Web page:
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Jonny reveals obsessions and inner demons

'Jonny: My Autobiography', Jonny Wilkinson, Hodder Headline, €15.99

SOME sports stars use their autobiographies to paint themselves in a flattering light -- not so England fly-half Jonny Wilkinson.

Throughout his deeply honest book, Jonny, Wilkinson comes across as a reserved, obsessive perfectionist caught between his drive to be the best and fear of letting himself and others down. Over the 406 pages, it's clear Wilkinson is very hard on himself and makes personal demands bordering on the inhuman.

The release of Jonny has been overshadowed by the disastrous fallout from England's 2011 Rugby World Cup campaign. It's not a subject he shies away from, pondering the "naivety of people going out to the extent that they did" and questioning the lack of personal responsibility.

Wilkinson, it's made clear, has always strived for perfection, even at the expense of his own wellbeing. In the opening pages, he remembers playing mini rugby for local side Farnham. He vomits before every match because he's so fearful "about what will happen if it doesn't go well". He is just seven years of age.

His honesty throughout is unflinching and occasionally brutal. As a kid, he forgets to mention his father, known as Bilks, in an interview. Afterwards he beats himself up, crying and apologising repeatedly to his dad for being so "ungrateful". It's a telling incident -- every mistake he makes is analysed and criticised.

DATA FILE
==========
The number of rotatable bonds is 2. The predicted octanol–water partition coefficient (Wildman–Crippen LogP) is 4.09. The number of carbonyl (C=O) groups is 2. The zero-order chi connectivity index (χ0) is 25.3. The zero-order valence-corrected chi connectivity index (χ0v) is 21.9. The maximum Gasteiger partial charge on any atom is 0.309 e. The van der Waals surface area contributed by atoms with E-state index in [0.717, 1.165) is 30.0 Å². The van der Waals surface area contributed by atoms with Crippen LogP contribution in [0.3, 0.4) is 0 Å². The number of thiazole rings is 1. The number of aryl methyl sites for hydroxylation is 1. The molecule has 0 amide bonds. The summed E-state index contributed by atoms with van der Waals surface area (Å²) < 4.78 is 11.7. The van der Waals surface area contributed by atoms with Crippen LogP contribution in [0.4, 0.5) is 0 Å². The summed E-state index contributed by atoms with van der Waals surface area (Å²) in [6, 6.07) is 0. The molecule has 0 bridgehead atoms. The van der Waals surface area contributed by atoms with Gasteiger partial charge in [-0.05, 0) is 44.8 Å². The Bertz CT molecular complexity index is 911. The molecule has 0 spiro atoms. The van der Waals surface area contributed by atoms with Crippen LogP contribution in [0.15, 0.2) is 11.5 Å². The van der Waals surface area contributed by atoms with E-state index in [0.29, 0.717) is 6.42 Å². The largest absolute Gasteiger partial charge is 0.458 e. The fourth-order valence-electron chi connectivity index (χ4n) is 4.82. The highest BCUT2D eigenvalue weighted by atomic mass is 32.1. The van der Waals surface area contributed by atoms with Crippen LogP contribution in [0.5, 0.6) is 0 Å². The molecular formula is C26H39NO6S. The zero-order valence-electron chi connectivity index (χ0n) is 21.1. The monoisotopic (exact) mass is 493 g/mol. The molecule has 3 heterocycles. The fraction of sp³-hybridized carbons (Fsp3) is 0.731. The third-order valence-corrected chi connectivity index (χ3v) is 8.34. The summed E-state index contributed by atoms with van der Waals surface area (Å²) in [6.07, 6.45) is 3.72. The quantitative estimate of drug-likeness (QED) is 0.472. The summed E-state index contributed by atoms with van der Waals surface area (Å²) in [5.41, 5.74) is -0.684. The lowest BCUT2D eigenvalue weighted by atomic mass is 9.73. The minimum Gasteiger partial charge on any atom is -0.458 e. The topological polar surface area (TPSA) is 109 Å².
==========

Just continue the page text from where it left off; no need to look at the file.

When he is called into the England squad at the age of 18, while most players would celebrate, Wilkinson says that he wanted to hide.

The major events of his career are detailed -- from his obsessive training regime, to his emotional torment before matches, to his injury battles.

He writes impressively about his rugby education. Tackling and running the ball are his great loves as a player and it was under the direction of Clive Woodward that he became a drop-goal expert. He's particularly good when breathlessly recounting the 2003 World Cup final where he kicked the winning points. In the aftermath of that victory, Wilkinson faced his greatest torment -- as he was plagued by injury.

The toll of training and that love of tackling caused injuries that wiped out almost three seasons. Frustration became depression as comebacks were thwarted.

Those black days make for uncomfortable reading, especially since Wilkinson is so self-critical, even when he's at his best.

For a sports biography, he doesn't dish too much dirt on fellow pros. Former players aren't so fortunate -- Jeremy Guscott, who spoke out about the "unacceptable behaviour" of England players is portrayed as intolerant.

As you'd expect from an obsessive perfectionist, Jonny can get repetitive as he details the endless kicking sessions, his discomfort in new environments and the oppressive nerves in the build-up to big matches.

But it's a fascinating glimpse into what drives one of the most dedicated rugby players of the recent era.


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